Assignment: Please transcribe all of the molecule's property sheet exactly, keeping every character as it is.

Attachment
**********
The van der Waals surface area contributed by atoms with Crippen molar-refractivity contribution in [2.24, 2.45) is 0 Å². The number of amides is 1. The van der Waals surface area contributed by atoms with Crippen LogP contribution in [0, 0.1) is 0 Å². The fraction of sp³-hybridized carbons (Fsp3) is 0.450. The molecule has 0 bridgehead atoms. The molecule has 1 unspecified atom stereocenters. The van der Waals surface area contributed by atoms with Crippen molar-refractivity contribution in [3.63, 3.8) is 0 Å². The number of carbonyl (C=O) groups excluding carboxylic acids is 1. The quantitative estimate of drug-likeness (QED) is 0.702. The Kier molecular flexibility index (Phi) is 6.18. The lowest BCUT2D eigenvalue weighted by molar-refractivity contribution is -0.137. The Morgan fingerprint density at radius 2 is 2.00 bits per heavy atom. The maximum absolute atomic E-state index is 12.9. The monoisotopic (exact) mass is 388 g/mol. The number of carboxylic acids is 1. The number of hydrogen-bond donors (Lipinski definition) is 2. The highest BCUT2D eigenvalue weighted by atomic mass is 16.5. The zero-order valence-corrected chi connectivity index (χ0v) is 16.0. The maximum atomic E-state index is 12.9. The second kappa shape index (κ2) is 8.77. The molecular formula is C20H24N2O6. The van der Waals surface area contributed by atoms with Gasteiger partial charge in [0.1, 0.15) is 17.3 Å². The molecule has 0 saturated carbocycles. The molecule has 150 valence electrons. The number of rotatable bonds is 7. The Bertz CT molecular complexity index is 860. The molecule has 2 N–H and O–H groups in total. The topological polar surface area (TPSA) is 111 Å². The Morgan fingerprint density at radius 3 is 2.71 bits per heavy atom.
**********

The van der Waals surface area contributed by atoms with Crippen molar-refractivity contribution in [2.24, 2.45) is 0 Å². The number of amides is 1. The van der Waals surface area contributed by atoms with Crippen LogP contribution in [0, 0.1) is 0 Å². The fraction of sp³-hybridized carbons (Fsp3) is 0.450. The molecule has 0 bridgehead atoms. The molecule has 1 unspecified atom stereocenters. The van der Waals surface area contributed by atoms with Crippen molar-refractivity contribution in [3.63, 3.8) is 0 Å². The number of carbonyl (C=O) groups excluding carboxylic acids is 1. The quantitative estimate of drug-likeness (QED) is 0.702. The Kier molecular flexibility index (Phi) is 6.18. The lowest BCUT2D eigenvalue weighted by molar-refractivity contribution is -0.137. The Morgan fingerprint density at radius 2 is 2.00 bits per heavy atom. The maximum absolute atomic E-state index is 12.9. The monoisotopic (exact) mass is 388 g/mol. The number of carboxylic acids is 1. The number of hydrogen-bond donors (Lipinski definition) is 2. The highest BCUT2D eigenvalue weighted by atomic mass is 16.5. The zero-order valence-corrected chi connectivity index (χ0v) is 16.0. The maximum atomic E-state index is 12.9. The second kappa shape index (κ2) is 8.77. The molecular formula is C20H24N2O6. The van der Waals surface area contributed by atoms with Gasteiger partial charge in [0.1, 0.15) is 17.3 Å². The molecule has 0 saturated carbocycles. The molecule has 150 valence electrons. The number of rotatable bonds is 7. The Bertz CT molecular complexity index is 860. The molecule has 2 N–H and O–H groups in total. The topological polar surface area (TPSA) is 111 Å². The Morgan fingerprint density at radius 3 is 2.71 bits per heavy atom.